PxPixel
Inmates at MN jail use 'My Coke Rewards' program to donate to charity - Bring Me The News

Inmates at MN jail use 'My Coke Rewards' program to donate to charity

Author:
Publish date:
Image placeholder title

Inmates at a Minnesota jail donated nearly $200 to charity last year using the "My Coke Rewards" program.

It was part of a jailhouse project as a way to help teach that giving is more important than receiving, a post on the Isanti County Sheriff's Office Facebook page explains, and to give those in jail the chance to "make a positive impression while living in a tough situation."

The Isanti County Jail implemented the program in January 2015, where inmates drop the caps of their Coca-Cola products (some inmates – depending on their jail classification and behavior – can purchase pop with their own money), then a staff member at the jail enters the code on the cap into the jail's "My Coke Rewards" account, the sheriff's office says.

Then, every three months, inmates would vote on a charity where they'd donate the money.

By the end of the year, they collected 12,730 points, totaling $190.95 – and every cent was donated to St. Judes Children's Research Hospital. (Each time the jail held a vote, St. Judes was the winner.)

It may not be much money – but in 2014, those caps were just thrown in the trash, Sgt. Eric Nelson wrote in an editorial published by Isanti County News.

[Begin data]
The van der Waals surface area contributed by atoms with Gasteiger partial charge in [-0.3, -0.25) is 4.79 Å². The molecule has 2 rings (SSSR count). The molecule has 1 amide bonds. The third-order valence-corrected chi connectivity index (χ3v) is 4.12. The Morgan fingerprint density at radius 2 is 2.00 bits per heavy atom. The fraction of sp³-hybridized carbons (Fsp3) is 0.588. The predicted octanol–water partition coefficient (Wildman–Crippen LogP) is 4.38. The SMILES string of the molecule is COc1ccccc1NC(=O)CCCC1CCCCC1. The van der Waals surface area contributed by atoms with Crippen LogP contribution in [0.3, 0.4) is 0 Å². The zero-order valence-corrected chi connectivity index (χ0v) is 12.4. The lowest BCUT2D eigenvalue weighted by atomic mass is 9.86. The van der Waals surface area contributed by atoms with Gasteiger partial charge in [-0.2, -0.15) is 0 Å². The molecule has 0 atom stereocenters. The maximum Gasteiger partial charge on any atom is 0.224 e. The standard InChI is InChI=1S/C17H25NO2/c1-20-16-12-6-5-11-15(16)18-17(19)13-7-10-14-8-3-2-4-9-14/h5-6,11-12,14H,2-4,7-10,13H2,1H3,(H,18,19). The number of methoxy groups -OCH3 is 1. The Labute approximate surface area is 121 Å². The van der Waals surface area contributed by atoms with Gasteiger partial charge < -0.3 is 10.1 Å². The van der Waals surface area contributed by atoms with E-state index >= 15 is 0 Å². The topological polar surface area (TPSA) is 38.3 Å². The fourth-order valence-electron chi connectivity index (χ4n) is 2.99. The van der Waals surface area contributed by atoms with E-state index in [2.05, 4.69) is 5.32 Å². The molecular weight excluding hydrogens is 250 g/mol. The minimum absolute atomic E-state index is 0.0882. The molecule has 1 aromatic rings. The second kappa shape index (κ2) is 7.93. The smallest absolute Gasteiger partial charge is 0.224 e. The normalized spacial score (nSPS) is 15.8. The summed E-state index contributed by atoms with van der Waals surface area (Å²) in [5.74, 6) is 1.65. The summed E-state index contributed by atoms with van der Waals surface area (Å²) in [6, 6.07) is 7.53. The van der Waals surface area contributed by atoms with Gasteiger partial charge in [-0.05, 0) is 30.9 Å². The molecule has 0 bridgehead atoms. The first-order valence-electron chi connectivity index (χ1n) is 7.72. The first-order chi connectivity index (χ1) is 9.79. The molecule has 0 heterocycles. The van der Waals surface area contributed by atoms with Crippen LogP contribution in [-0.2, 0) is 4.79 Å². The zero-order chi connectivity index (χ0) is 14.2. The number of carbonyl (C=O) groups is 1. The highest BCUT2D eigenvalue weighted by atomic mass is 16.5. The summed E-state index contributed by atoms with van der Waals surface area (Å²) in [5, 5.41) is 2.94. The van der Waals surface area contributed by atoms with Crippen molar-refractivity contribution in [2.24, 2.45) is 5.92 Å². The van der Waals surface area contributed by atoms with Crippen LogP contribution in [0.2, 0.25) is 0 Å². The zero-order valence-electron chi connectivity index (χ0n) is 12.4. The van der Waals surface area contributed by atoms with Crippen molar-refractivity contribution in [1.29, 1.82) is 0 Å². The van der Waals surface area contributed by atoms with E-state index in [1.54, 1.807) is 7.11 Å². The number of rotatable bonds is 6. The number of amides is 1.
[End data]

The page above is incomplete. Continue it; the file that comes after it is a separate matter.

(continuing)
The sheriff's office hopes to donate even more money this year, and has also asked the community to save their Coke caps to make a donation to charity "instead of tossing away the opportunity to make a positive impact," the Facebook post notes.

The community can also bring their Coke caps to the jail and staff will enter the codes through their rewards account, a comment on Facebook notes.

Next Up

Related

Family sues Olmsted County over jail inmate's death

The lawsuit claims jail staff prescribed a lethal dose of methadone for Cody Laganiere in 2010. The coroner's report found that the methadone was one of the factors that contributed to an accidental death. In the last year Olmsted County has settled three wrongful death lawsuits involving jail inmates.